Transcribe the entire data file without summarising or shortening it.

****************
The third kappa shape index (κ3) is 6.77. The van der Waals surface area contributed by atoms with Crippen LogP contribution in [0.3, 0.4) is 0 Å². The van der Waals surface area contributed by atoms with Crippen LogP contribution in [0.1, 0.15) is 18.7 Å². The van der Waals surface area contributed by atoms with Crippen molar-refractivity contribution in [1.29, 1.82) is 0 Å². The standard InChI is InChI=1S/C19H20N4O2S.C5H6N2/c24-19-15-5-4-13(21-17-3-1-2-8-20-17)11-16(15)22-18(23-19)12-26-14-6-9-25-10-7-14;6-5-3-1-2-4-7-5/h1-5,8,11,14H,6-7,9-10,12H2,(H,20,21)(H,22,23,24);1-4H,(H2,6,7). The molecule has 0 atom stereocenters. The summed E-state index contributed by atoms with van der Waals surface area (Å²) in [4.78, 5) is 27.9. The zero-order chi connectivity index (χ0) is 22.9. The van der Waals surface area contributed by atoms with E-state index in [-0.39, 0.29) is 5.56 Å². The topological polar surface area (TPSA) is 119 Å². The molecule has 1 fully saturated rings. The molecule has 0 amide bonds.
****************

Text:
The third kappa shape index (κ3) is 6.77. The van der Waals surface area contributed by atoms with Crippen LogP contribution in [0.3, 0.4) is 0 Å². The van der Waals surface area contributed by atoms with Crippen LogP contribution in [0.1, 0.15) is 18.7 Å². The van der Waals surface area contributed by atoms with Crippen molar-refractivity contribution in [1.29, 1.82) is 0 Å². The standard InChI is InChI=1S/C19H20N4O2S.C5H6N2/c24-19-15-5-4-13(21-17-3-1-2-8-20-17)11-16(15)22-18(23-19)12-26-14-6-9-25-10-7-14;6-5-3-1-2-4-7-5/h1-5,8,11,14H,6-7,9-10,12H2,(H,20,21)(H,22,23,24);1-4H,(H2,6,7). The molecule has 0 atom stereocenters. The summed E-state index contributed by atoms with van der Waals surface area (Å²) in [4.78, 5) is 27.9. The zero-order chi connectivity index (χ0) is 22.9. The van der Waals surface area contributed by atoms with E-state index in [-0.39, 0.29) is 5.56 Å². The topological polar surface area (TPSA) is 119 Å². The molecule has 1 fully saturated rings. The molecule has 0 amide bonds.